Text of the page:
By Hareem Masroor
Two minutes of silence is all we have to remember the fallen. I look up and see the veterans. The medals on their uniforms gleam in the sunlight. The call for the two minute silence was made. As their heads hung, their faces reveal sorrow from the memories of the war, however there’s also a glimpse of strength, pride and relief. I turn my head to the left and see a row of brightly coloured poppies pinned onto the shirts of those I see. For most of us kids it was unnatural to be in such a quiet setting, but once I closed my eyes I began to dwell into the mindset of why we remember. It was here when I realize that there was more to this silence than simply trying to remember soldiers, nurses and others who participated meet horrific ends.
These two minutes allow us to think deeply. War was able to destroy lives of so many families and innocent people, but it wasn’t able to destroy the hope that clinged within them, the action to carry on nor the ability to ever say our county “will never win.” It is this significance that marks an important feeling in our hearts. The reason we have silence is to mark the end of war. We remember more than lost lives within two minutes. We reflect on what the soldiers were fighting for, how they chose to enter darkness in order to give us light. Their harsh conditions brought us all comfort and freedom, their struggles on the battlefield is what gave us a strong country, their lives were given to let our children move on and start life at a better place.
It seemed as if the whole place fell still, frozen in time. This moment is when we all put aside our boundaries such as gender, religion and class to unite in remembrance. The silence breaks with a strong sound coming from a trumpet as it plays the song “The Fallen.”
Afterwards the ceremony concludes with speeches and then a last march accompanied by bagpipes. I noticed tears spring from a veteran’s eyes. It filled me with just as much sadness. I couldn’t imagine the pain and sorrow it must have been to watch comrades die in front of your eyes or to know that you couldn’t see the faces of your loved ones ever again. After all I was just a kid and the idea of war was so distant. It really is admirable when you think about it, these people were just neighbours and good citizens, yet they had the courage to fight in war and leave their homes to protect the future of their country and generations.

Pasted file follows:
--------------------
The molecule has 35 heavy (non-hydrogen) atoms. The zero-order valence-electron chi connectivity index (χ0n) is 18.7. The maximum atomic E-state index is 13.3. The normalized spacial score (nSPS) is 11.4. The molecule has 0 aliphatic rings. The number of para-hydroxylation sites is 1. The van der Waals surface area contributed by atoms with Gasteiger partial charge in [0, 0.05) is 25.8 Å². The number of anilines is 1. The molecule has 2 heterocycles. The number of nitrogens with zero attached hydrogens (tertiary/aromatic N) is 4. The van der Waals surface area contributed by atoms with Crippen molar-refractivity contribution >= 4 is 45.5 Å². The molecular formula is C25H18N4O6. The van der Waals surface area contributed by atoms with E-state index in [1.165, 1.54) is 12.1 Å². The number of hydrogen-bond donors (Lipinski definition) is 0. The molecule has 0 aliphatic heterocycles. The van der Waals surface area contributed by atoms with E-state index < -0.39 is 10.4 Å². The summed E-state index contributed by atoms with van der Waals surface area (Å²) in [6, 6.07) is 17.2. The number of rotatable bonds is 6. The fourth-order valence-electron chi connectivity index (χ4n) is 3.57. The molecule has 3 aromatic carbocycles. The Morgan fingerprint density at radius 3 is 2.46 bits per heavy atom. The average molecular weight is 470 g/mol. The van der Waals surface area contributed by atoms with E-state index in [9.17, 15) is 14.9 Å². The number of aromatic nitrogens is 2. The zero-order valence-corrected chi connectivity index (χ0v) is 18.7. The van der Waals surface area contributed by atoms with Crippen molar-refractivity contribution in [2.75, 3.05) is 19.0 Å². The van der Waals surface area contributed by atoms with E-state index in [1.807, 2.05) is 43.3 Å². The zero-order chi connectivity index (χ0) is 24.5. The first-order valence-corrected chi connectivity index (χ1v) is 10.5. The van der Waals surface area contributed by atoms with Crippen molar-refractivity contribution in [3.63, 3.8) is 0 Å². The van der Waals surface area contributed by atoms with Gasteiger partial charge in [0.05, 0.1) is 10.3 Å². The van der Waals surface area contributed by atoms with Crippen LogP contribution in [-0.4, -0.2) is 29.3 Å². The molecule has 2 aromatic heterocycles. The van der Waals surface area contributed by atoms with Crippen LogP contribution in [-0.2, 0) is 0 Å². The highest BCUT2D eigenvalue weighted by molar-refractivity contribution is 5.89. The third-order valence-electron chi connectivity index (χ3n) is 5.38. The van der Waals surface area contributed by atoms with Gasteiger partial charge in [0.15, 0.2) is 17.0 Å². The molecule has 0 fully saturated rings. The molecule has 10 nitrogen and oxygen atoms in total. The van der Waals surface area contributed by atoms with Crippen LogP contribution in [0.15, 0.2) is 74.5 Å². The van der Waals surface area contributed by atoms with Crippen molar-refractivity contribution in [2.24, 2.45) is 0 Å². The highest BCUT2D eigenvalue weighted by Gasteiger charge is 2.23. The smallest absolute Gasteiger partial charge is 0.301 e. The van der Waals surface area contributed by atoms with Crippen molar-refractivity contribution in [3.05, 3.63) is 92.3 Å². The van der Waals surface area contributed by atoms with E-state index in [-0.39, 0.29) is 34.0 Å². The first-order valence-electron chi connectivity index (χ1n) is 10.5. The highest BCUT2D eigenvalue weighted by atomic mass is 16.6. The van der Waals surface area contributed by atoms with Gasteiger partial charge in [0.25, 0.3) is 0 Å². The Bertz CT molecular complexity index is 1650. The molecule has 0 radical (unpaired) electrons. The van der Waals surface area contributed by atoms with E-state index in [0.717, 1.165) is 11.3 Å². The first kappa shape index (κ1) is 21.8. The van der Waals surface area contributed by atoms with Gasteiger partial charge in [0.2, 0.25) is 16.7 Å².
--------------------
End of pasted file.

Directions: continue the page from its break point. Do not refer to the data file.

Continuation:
To me that deserves a huge recognition and award. I walked over to the veteran and plainly replied, “thank you for your service and God bless you all for what you did.” I know that words can’t truly express the debt that we owe them but it still felt right to show this person how grateful I was for his and all the fellows veterans services.
Remembrance day, it comes only once a year, but on this one day the heart of the ceremony comes from the silence. It gives us some understanding about war and the effects of sacrifice, a lesson seldomly seen and also a lesson that can never be truly grasped from books. We recognize the efforts of mere strangers who placed themselves either at land or sea to make sure that we’re given the opportunities that we have today. This gives us an infinite way of honouring, respecting and giving our thanks to these soldiers. I stand taller, walk prouder and feel confident that I am a Canadian. What’s great is that I’ve learned most of this through silence, a two minute silence.